The critical research paradigm is a step further from interpretivism; not content at interpreting the social world, the critical social researcher aims to change it. Gray asserts that ‘The assumptions that lie beneath critical inquiry are that: Ideas are mediated by power relations in society. Certain groups in society are privileged over others and exert an oppressive force on subordinate groups’ (2020, p. 30). My objective was to give voice to working-class academics, a space to share their stories, and to situate their lived realities, in order that they can be acknowledged and understood. I do feel that not enough is known and understood about the lives and experiences of working-class academics, many of whom undergo unique and profound experiences. We all live in and experience the social world differently; having an understanding of each other's unique lived realities is not only very interesting but is necessary for the good of humanity, and for a progressive and inclusive society. Byrne notes that ‘Autoethnography, writing ourselves into our work, is a way to give voice to marginalized groups and contribute to democratizing academic culture and writing’ (2019, p. 146).

The legacy of elitism remains in HE, inequality and prestige have persisted, and with very little history or class culture in the field of HE to identify with, this can, for some working-class academics, make their experiences fraught and difficult. My aim for this book is to share those fraught and difficult experiences, give voice to and authenticate them, and more importantly, challenge the dominant discourses that maintain and perpetuate elitism and exclusion within HE.

Iona Burnell Reilly


‘Byrd’, formerly ‘Bird’, is a pseudo-translation of the Irish surname ‘MacEneaney’ (MacLysaght, E., More Irish Families, Cambridge University Press, Cambridge: UK, 1996). Although many variations of the spelling exist, MacEneaney is an anglicised form of an original Irish Gaeilge name (according to my great-aunt), recorded as ‘Mac an Éanaigh’ (Woulfe, P., Irish Names and Surnames, published by M.H Gill and Son, Dublin: Ireland, 1922) in Ulster.

 Anglicisation of Irish names was commonplace in Ireland and intensified during the seventeenth century, a period known as the ‘Penal Laws’ (Cusack, M.,, in a bid to reduce Irish identity and enhance British control of the country. This was Britain’s attempt to oppress Ireland, the culture and the language. The Gaelic Revival movement of the nineteenth century caused many people to reclaim their indigenous names (Smyth, W.J., The 1737 penal law, banning the use of Irish in the courts, was recently repealed following a community-led campaign for an Irish Language Act in the north of Ireland (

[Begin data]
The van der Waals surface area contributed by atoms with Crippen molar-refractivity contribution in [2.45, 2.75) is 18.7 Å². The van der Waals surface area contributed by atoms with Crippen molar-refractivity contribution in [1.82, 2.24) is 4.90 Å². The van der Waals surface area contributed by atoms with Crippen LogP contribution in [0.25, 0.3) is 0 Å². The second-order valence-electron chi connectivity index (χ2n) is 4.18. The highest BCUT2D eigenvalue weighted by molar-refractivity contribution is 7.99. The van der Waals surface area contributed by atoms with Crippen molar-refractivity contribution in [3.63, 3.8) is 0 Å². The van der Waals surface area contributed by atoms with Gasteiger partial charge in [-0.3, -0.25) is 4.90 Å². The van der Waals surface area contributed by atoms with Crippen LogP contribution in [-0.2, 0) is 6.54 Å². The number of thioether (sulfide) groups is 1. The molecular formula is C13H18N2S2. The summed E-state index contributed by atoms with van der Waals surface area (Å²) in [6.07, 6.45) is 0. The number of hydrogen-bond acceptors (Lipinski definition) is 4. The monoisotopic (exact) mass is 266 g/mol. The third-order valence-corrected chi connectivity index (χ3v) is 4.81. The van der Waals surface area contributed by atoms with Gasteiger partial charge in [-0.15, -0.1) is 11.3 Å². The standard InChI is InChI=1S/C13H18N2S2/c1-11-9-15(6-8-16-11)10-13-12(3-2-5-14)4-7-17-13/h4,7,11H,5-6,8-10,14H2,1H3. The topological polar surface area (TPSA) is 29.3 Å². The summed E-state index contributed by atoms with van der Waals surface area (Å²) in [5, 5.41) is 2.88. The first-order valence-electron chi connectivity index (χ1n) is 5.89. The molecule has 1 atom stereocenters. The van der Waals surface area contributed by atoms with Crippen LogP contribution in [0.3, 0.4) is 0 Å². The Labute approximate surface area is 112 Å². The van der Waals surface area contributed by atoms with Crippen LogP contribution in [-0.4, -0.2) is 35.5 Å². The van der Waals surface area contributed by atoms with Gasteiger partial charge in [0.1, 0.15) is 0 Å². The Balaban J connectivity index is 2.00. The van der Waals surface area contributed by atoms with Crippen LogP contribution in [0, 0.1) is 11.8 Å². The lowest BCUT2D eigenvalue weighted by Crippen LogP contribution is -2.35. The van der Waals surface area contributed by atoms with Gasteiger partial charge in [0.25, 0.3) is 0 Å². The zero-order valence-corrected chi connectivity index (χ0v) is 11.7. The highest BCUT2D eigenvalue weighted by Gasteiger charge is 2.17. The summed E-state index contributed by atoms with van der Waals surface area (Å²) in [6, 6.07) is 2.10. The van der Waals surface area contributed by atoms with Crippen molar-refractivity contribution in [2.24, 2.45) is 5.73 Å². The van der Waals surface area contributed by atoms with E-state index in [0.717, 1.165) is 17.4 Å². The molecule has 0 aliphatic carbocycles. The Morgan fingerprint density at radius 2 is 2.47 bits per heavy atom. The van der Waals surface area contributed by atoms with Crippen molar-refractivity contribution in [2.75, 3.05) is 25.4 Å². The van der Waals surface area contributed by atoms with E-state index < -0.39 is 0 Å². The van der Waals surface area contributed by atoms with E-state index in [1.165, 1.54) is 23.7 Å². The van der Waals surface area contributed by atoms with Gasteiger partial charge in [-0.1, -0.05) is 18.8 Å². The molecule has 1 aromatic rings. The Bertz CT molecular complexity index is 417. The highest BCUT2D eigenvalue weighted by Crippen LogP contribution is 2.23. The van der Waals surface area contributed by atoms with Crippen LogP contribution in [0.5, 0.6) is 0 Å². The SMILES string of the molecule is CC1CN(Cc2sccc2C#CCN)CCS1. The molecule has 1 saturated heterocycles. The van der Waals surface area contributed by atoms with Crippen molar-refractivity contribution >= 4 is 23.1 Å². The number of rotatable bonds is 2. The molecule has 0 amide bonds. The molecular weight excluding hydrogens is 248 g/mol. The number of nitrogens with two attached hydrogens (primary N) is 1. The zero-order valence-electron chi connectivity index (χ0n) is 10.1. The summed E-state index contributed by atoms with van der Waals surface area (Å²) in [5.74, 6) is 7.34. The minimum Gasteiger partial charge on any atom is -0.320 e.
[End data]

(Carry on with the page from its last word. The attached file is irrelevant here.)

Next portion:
The Alliance of Working Class academics is a UK-based organisation that supports faculty and students from diverse working-class backgrounds.


Avis, 2009 Avis, J. (2009). Education, policy and social justice. Continuum Publishing.

Byrne, 2019 Byrne, G. (2019). Individual weakness to collective strength: (Re)creating the self as a ‘working-class academic’. Journal of Writing in Creative Practice, 12(1 & 2), 131150.

Crenshaw, 1989 Crenshaw, K. (1989). Demarginalizing the intersection of race and sex: A black feminist critique of antidiscrimination doctrine, feminist theory and antiracist. Politics in University of Chicago Legal Forum, 1, 139167.

Crew, 2020 Crew, T. (2020). Higher education and working-class academics precarity and diversity in academia. Palgrave.

Gray, 2020 Gray, D. (2020). Doing research in the business world. Sage Publications.

hooks, 1982 hooks, b. (1982). Ain't I a woman. Black women and feminism. Pluto Press.

Hughes and Pennington, 2017 Hughes, S. A. , & Pennington, J. L. (2017). Autoethnography: Process, product, and possibility for critical social research. Sage Publications.

Lovett and Lovett, 2016 Lovett, N. , & Lovett, T. (2016). Academic alien: Portrait of a working-class man's higher education experience. International Journal of Social Science and Humanities, 6(2), 145148.

Lynn, 2014 Lynn, D. (2014). Socialist feminism and triple oppression: Claudia Jones and African American women in American communism. Journal for the Study of Radicalism, 8(2), 120.

Mckenzie, 2017 Mckenzie, L. (2017). Getting by: Estates, class and culture in Austerity Britain. Policy Press.

Reay, 1997b Reay, D. (1997). Feminist theory, habitus, and social class: Disrupting notions of classlessness in women's. Studies International Forum, 20(2), 225233.

Reed-Danahay, 1997 Reed-Danahay, D. (1997). Auto/ethnography: Rewriting the self and the social. Berg.

Ryan and Sackrey, 1984 Ryan, J. , & Sackrey, C. (1984). Strangers in paradise: Academics from the working class. South End Press.

Sarantakos, 2005 Sarantakos, S. (2005). Social research. Palgrave Macmillan.

Wilby, 2019 Wilby, P. (2019). The lawyer who wants more academics to ‘come out’ as working class. The Guardian, 9 July 2019. Retrieved from